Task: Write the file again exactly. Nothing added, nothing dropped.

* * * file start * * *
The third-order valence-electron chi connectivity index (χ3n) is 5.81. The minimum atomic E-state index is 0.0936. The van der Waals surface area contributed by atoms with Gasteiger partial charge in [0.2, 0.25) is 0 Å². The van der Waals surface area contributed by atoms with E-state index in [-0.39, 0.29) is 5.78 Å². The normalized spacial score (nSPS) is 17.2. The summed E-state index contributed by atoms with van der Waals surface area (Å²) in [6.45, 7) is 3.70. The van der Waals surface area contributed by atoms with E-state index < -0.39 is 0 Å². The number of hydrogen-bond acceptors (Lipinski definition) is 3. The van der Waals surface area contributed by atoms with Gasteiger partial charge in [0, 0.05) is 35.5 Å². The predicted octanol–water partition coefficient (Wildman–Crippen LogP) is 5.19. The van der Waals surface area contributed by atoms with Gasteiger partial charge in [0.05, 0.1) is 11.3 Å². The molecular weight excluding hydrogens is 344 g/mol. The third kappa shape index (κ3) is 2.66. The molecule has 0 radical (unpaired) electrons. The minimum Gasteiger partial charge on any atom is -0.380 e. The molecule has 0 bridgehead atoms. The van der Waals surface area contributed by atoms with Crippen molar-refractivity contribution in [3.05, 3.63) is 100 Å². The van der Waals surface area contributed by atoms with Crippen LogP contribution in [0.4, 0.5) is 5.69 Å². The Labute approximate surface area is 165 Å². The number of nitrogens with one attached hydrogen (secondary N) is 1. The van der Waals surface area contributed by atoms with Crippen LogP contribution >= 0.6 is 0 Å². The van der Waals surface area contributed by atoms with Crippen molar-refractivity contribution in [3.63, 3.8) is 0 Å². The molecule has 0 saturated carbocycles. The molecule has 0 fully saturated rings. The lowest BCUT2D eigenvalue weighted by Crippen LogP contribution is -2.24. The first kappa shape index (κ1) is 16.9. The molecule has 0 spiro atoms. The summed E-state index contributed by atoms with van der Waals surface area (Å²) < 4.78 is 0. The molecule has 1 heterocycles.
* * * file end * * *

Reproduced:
The third-order valence-electron chi connectivity index (χ3n) is 5.81. The minimum atomic E-state index is 0.0936. The van der Waals surface area contributed by atoms with Gasteiger partial charge in [0.2, 0.25) is 0 Å². The van der Waals surface area contributed by atoms with E-state index in [-0.39, 0.29) is 5.78 Å². The normalized spacial score (nSPS) is 17.2. The summed E-state index contributed by atoms with van der Waals surface area (Å²) in [6.45, 7) is 3.70. The van der Waals surface area contributed by atoms with E-state index < -0.39 is 0 Å². The number of hydrogen-bond acceptors (Lipinski definition) is 3. The van der Waals surface area contributed by atoms with Gasteiger partial charge in [0, 0.05) is 35.5 Å². The predicted octanol–water partition coefficient (Wildman–Crippen LogP) is 5.19. The van der Waals surface area contributed by atoms with Gasteiger partial charge in [0.05, 0.1) is 11.3 Å². The molecular weight excluding hydrogens is 344 g/mol. The third kappa shape index (κ3) is 2.66. The molecule has 0 radical (unpaired) electrons. The minimum Gasteiger partial charge on any atom is -0.380 e. The molecule has 0 bridgehead atoms. The van der Waals surface area contributed by atoms with Crippen molar-refractivity contribution in [3.05, 3.63) is 100 Å². The van der Waals surface area contributed by atoms with Crippen LogP contribution in [0.4, 0.5) is 5.69 Å². The Labute approximate surface area is 165 Å². The number of nitrogens with one attached hydrogen (secondary N) is 1. The van der Waals surface area contributed by atoms with Crippen LogP contribution >= 0.6 is 0 Å². The van der Waals surface area contributed by atoms with Crippen molar-refractivity contribution in [3.63, 3.8) is 0 Å². The molecule has 0 saturated carbocycles. The molecule has 0 fully saturated rings. The lowest BCUT2D eigenvalue weighted by Crippen LogP contribution is -2.24. The first kappa shape index (κ1) is 16.9. The molecule has 0 spiro atoms. The summed E-state index contributed by atoms with van der Waals surface area (Å²) < 4.78 is 0. The molecule has 1 heterocycles.